Extra Toppings

The above were tweets around my attempt to validate data in an enterprise wiki. I thought asking people to add and edit local restaurant information would get them up to speed using the new tools, after I practiced what I am going to preach. I had a phone number for a Pizza Hut, and attempted to find the street address for future reference. Yes, for delivery you don't need to know where the restaurant is, but if I have a choice between one that's 3 blocks away, and one that's 3 miles away, I figured the shorter delivery distance would consume less energy, emit less carbon, and the pizza would arrive hotter (not to mention sooner).

Well, the Pizza Hut site wanted my street address; or, their street address. I wasn't really sure. And the oddity of yellow and white letters really threw me. I figured the site defaulted to the United States, but for some reason I clicked on "What country are you in?" Weird. Store locator menus were down one page deeper.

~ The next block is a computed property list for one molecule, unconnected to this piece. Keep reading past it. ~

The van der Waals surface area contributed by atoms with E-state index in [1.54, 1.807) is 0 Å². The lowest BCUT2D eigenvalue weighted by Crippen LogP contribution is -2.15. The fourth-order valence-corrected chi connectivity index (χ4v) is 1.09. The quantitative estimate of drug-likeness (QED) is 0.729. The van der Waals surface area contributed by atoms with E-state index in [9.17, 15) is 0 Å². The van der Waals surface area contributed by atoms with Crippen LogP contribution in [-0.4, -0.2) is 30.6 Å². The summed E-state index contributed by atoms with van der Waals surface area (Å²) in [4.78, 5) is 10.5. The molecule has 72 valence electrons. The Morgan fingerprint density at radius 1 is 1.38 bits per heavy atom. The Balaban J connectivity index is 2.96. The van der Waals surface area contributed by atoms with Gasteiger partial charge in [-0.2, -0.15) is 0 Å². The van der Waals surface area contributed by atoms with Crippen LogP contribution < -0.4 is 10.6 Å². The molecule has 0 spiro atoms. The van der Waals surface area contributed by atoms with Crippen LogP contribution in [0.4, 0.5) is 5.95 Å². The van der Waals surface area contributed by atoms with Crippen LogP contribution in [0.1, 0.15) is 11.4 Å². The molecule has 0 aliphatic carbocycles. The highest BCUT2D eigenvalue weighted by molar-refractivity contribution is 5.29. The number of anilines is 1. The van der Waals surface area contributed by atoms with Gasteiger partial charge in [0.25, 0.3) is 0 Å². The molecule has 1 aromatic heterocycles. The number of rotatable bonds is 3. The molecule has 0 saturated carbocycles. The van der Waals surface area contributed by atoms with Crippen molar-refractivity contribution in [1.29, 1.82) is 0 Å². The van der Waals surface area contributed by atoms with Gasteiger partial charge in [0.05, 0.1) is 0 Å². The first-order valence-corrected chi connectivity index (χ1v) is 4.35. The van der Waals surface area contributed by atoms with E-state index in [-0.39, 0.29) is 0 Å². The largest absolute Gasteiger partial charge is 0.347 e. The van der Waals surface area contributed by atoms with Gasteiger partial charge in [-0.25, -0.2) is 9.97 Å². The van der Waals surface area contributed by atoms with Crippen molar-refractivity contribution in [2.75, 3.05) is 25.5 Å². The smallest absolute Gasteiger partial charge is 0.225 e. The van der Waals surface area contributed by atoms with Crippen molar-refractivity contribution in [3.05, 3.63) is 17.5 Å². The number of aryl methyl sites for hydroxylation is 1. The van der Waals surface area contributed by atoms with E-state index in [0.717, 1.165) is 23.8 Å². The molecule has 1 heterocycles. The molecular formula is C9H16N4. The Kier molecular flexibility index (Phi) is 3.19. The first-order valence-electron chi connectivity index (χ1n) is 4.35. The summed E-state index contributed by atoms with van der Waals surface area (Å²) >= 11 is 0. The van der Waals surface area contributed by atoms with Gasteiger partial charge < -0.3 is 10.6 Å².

As per the above tweet, I switched to looking at Papa Johns. The site had a locator tab, and I got several hits right away, including one less than three blocks away. Not only did they have an SMS link, they also had Mobile and Widget links (which I didn't investigate - I normally drive to pick up the pizza myself).

Jon Reed picked up my vibes, saying my "wrath" descended on the Pizza Hut web site. Hardly. But his analysis that usability matters has weight. Given 2 otherwise equidistant vendors, I'm going to the one with the easiest to use site.

The church quote is from a co-worker helping to build our wiki. I'm looking forward to more reviews and recommendations.

Unscientifically, I searched for "Pizza Hut" and "Papa Johns" using shortly after. Not surprising to me, the former had a negative tweet and the latter a positive tweet. I told Jon I felt vindicated for my snap judgment. After all, it's only food.

Monday, January 26, 2009

Southbound, shortly